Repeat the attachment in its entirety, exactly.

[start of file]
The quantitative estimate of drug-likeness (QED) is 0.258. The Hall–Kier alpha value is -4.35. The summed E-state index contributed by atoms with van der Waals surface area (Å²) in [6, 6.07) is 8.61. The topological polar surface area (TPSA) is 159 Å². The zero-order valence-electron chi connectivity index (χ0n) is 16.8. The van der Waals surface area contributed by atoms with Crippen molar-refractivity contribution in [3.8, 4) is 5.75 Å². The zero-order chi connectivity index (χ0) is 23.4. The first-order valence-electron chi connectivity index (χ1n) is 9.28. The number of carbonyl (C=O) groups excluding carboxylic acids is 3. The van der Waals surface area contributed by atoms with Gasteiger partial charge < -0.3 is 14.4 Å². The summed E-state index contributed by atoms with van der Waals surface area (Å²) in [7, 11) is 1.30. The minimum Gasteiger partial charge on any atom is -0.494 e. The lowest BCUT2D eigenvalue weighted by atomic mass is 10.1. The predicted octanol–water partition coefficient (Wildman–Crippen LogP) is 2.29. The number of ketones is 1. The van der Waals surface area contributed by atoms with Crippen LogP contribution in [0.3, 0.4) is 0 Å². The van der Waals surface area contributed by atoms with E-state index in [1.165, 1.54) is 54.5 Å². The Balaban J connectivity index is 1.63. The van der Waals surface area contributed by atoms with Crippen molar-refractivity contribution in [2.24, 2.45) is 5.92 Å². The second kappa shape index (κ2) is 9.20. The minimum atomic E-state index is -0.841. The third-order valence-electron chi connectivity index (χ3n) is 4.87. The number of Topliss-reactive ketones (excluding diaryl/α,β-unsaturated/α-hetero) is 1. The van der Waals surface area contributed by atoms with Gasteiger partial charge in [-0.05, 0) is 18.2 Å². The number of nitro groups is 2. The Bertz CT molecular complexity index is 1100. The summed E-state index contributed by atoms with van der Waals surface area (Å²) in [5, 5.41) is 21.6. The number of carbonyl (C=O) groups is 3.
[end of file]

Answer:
The quantitative estimate of drug-likeness (QED) is 0.258. The Hall–Kier alpha value is -4.35. The summed E-state index contributed by atoms with van der Waals surface area (Å²) in [6, 6.07) is 8.61. The topological polar surface area (TPSA) is 159 Å². The zero-order valence-electron chi connectivity index (χ0n) is 16.8. The van der Waals surface area contributed by atoms with Crippen molar-refractivity contribution in [3.8, 4) is 5.75 Å². The zero-order chi connectivity index (χ0) is 23.4. The first-order valence-electron chi connectivity index (χ1n) is 9.28. The number of carbonyl (C=O) groups excluding carboxylic acids is 3. The van der Waals surface area contributed by atoms with Gasteiger partial charge < -0.3 is 14.4 Å². The summed E-state index contributed by atoms with van der Waals surface area (Å²) in [7, 11) is 1.30. The minimum Gasteiger partial charge on any atom is -0.494 e. The lowest BCUT2D eigenvalue weighted by atomic mass is 10.1. The predicted octanol–water partition coefficient (Wildman–Crippen LogP) is 2.29. The number of ketones is 1. The van der Waals surface area contributed by atoms with Crippen LogP contribution in [0.3, 0.4) is 0 Å². The van der Waals surface area contributed by atoms with E-state index in [1.165, 1.54) is 54.5 Å². The Balaban J connectivity index is 1.63. The van der Waals surface area contributed by atoms with Crippen molar-refractivity contribution in [2.24, 2.45) is 5.92 Å². The second kappa shape index (κ2) is 9.20. The minimum atomic E-state index is -0.841. The third-order valence-electron chi connectivity index (χ3n) is 4.87. The number of Topliss-reactive ketones (excluding diaryl/α,β-unsaturated/α-hetero) is 1. The van der Waals surface area contributed by atoms with Gasteiger partial charge in [-0.05, 0) is 18.2 Å². The number of nitro groups is 2. The Bertz CT molecular complexity index is 1100. The summed E-state index contributed by atoms with van der Waals surface area (Å²) in [5, 5.41) is 21.6. The number of carbonyl (C=O) groups is 3.